Jim Hightower - Candidate Trump grandiosely says he'll lift up the middle class, but his proposed economic policies would do the opposite by expanding the GOP's old anti-labor agenda: giving massive new tax cuts to corporations and the rich, slashing public spending on programs that working families rely on, and embracing the laissez-faire ideological claptrap that Tea Party Republicans mindlessly repeat in their ceaseless efforts to drive down wages.
On the minimum wage, he's taken more positions than you'll find in the "Kama Sutra." First, he said $7.25 an hour was already too much; then he called for abolishing the wage floor entirely; then he mused that he might be open to an increase (but certainly not the $15-an-hour living wage that worker activists are fighting for). Even Trump's "rock-solid" opposition to NAFTA, the Trans-Pacific Partnership, and other trade scams now looks to be a political bait-and-switch fraud, as indicated by his choice of Indiana Gov. Mike Pence to be his VP and top policy "partner." Pence is a notorious free-trade fanatic who pushed zealously to pass all eight trade deals that came before him while in Congress, and he's been lobbying hard this year for passage of the TPP.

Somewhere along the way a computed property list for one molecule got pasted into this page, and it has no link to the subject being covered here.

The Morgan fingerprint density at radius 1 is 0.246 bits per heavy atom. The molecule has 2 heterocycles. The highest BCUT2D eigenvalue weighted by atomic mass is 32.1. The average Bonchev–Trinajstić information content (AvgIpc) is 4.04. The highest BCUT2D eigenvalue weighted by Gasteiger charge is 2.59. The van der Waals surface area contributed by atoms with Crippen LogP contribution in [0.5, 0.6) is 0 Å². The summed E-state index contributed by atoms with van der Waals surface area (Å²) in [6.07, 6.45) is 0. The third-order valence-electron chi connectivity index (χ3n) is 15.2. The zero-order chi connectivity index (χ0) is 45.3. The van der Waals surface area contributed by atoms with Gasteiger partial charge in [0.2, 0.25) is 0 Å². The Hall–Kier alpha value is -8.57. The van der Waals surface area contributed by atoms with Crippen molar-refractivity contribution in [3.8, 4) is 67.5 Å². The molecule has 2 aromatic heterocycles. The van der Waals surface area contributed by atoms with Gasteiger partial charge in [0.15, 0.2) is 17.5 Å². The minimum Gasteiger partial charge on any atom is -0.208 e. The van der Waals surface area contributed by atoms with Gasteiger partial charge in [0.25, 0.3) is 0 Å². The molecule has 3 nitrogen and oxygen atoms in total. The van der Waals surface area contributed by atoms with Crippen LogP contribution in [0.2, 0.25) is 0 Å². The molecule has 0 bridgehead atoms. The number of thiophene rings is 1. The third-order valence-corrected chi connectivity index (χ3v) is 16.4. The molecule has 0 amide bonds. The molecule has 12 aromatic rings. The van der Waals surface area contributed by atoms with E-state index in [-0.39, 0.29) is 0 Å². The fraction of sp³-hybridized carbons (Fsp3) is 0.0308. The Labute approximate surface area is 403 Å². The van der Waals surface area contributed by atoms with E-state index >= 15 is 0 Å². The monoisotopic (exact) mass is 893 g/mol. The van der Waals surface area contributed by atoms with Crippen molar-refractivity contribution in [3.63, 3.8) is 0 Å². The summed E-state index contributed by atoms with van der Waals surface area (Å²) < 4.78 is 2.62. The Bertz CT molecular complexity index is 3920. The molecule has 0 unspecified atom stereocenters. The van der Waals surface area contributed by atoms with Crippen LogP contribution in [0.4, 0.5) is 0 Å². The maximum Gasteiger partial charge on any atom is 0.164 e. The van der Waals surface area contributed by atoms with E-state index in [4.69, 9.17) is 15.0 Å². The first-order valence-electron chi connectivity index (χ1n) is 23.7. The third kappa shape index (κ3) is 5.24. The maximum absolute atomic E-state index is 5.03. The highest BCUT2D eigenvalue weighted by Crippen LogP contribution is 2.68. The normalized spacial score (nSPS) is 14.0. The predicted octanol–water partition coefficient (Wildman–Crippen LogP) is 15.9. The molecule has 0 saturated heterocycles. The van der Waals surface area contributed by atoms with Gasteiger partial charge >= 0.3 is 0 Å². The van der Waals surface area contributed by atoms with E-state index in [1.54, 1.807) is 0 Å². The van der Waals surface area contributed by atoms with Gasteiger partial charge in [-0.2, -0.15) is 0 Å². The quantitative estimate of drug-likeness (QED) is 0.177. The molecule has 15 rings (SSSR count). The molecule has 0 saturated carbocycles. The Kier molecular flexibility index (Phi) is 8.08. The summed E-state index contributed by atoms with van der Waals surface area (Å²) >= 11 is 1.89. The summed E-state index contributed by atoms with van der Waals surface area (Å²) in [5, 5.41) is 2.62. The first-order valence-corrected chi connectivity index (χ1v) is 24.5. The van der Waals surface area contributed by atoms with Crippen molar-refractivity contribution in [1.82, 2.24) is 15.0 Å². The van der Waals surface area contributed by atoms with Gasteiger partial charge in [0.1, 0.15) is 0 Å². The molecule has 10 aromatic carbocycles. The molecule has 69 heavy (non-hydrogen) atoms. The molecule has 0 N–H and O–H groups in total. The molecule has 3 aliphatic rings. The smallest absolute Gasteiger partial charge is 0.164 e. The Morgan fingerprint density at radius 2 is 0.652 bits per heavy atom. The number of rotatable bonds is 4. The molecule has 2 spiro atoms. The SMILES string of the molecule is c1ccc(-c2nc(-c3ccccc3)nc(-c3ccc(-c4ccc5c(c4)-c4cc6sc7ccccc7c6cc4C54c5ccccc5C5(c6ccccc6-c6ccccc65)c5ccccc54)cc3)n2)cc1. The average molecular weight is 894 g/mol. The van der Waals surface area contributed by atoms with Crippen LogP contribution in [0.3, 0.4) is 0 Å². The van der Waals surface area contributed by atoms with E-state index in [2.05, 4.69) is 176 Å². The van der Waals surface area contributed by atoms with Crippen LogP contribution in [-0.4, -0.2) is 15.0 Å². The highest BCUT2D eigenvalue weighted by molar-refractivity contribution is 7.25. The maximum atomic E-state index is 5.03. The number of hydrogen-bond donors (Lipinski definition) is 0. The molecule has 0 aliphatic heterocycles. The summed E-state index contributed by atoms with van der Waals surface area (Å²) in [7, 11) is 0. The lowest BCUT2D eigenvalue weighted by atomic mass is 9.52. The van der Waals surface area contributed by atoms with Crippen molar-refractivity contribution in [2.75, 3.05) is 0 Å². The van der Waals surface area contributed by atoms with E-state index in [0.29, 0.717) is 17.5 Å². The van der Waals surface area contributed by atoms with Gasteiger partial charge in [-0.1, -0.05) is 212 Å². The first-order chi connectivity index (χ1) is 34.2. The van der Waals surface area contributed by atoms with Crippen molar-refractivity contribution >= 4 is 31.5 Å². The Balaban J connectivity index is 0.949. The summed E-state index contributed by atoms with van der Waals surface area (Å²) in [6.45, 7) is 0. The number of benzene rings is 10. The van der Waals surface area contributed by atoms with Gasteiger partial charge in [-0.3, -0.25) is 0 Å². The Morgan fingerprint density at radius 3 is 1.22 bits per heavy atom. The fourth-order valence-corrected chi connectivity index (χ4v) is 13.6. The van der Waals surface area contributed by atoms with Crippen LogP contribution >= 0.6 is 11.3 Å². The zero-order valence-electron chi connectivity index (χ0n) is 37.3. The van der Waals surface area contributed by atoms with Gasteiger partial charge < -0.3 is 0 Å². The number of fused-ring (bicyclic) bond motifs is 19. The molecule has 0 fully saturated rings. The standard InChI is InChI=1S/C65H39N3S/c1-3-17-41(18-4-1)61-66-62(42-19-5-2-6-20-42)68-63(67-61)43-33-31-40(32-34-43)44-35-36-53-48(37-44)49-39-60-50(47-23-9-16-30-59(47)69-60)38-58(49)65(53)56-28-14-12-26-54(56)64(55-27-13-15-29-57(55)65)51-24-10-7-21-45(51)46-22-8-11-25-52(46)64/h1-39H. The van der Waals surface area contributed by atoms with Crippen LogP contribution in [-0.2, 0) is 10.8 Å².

Now, consider whom he's vilifying, mocking and bullying at his rallies and in his tweets. Overwhelmingly, they are terrorized migrants, Mexican immigrants he labels "rapists," black protestors experiencing police brutality, disabled individuals, and so on. This pampered son of privilege wants America's hard-hit, angry working people to elect him because he demonstrates the "courage" to be politically incorrect by kicking the poor, the powerless, and the marginalized. Since he's willing to do that, how long will it take him to throw those workers into the ditch, too?
Some might see Trump as a brilliant, can-do corporate chieftain (though his multiple bankruptcies among other business disasters make that assessment doubtful). Or they might be tempted to cast a protest vote to throw the political class into disarray. But people should consider the consequences and not fool themselves into thinking Trump's a populist who'll be on our side. In his heart, mind, and whole being, the central political truth about Trump is that he's foremost a Trumpist -- of, by and for himself.